Howdy! This is an abrupt interruption to our regularly scheduled programming of SQL lessons, Amazon Alexa Skill development and Algorithmic trading. For those readers who don’t personally know me, I’m on a quest/streak to level up as a technologist.
Getting around to the point, I’ve been taking self-paced courses in varying forms to learn, apply and share new skills. However, I’ve heard the Coursera Stanford class in Machine Learning taught by Andrew Ng recommended so widely, I’m just going to doggedly sprint a marathon. I’m starting almost a week behind, working a busy job, trying to have a social life, and many other things…but darnit, I’m going to give this class my best shot. Hopefully I finish. 🙂
Okay, over-sharing complete. Let’s jump into a brief introduction of Machine Learning.
Machine learning, according to Andrew Ng (Chief Scientist at Baidu), is the science of getting computers to learn without being explicitly programmed.
Where is machine learning used in our lives?
Machine learning is employed a large number of actors. Here are a few examples:
- Search engines, such as Bing, use machine learning to process MASSIVE amounts of data to quickly rank web pages in order of relevance, with limited human intervention.
- Social networks, such as Facebook, use machine learning to recognize your friend’s faces for auto-tagging capabilities.
- Email providers such as Apple Mail may employ spam filters that continuously learn to protect your inbox, your computer, and most importantly, your sanity.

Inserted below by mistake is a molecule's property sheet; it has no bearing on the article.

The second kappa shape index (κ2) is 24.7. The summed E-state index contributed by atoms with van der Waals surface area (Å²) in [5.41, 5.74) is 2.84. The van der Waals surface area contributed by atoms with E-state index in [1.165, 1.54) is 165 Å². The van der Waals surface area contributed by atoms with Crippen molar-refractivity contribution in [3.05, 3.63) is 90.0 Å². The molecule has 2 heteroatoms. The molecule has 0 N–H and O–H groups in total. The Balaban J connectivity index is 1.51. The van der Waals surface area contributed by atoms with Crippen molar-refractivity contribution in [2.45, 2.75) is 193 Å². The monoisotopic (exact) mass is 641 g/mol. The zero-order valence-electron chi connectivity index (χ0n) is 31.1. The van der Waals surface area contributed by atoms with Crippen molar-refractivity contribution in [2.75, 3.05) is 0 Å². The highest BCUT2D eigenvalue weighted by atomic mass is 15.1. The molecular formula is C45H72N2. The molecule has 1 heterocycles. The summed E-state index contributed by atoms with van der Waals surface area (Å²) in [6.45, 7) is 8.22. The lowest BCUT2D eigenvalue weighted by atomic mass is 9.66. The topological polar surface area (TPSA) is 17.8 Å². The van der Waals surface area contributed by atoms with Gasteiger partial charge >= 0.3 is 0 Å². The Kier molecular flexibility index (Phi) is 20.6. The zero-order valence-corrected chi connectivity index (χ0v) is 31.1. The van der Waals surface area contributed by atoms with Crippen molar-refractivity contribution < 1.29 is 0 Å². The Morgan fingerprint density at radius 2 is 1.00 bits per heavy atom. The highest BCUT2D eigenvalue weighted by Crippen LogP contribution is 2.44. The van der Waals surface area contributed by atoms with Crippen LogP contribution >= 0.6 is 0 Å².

- Tech companies such as Amazon use natural language processing (NLP) to create conversational experiences and transactions with skills and services.
- Entertainment companies such as Netflix use self-learning algorithms to recommend compelling new films and TV shows for those of you who binge watch
Where did machine learning come from?
Machine learning originated from a computer science field known as artificial intelligence. Long seen as a pipe dream from Star Trek (crass and careless reference, I know), machine learning is a practical and attainable segue to artificial intelligence, or machines and programs that contain some degree of self awareness.
This capability is a relatively new, yet a rapidly exploding field that grows as mathematical, statistical, hardware and software capabilities continue to compound and improve.
What follows is a better question still.
Where is machine learning headed?
Machine Learning in the future could look like a few different things (but not limited to this list, obviously!):
- Predictive and preventative applications in engineering, medicine, and security
- “Load bearing” performance in complex tasks, such as architecting, coding and programming self-driving cars
- Coordinate machines and programs that study our behavior at our request and perform tasks, such as performing spring cleaning
- Assistants or programs that are intelligent – able to optimize and independently solve problems on our behalf
Wrap-Up on the Machine Learning Introduction
That wasn’t so bad was it? We’ll follow soon with a more formal definition of Machine Learning and its various tranches of study. Cheers all.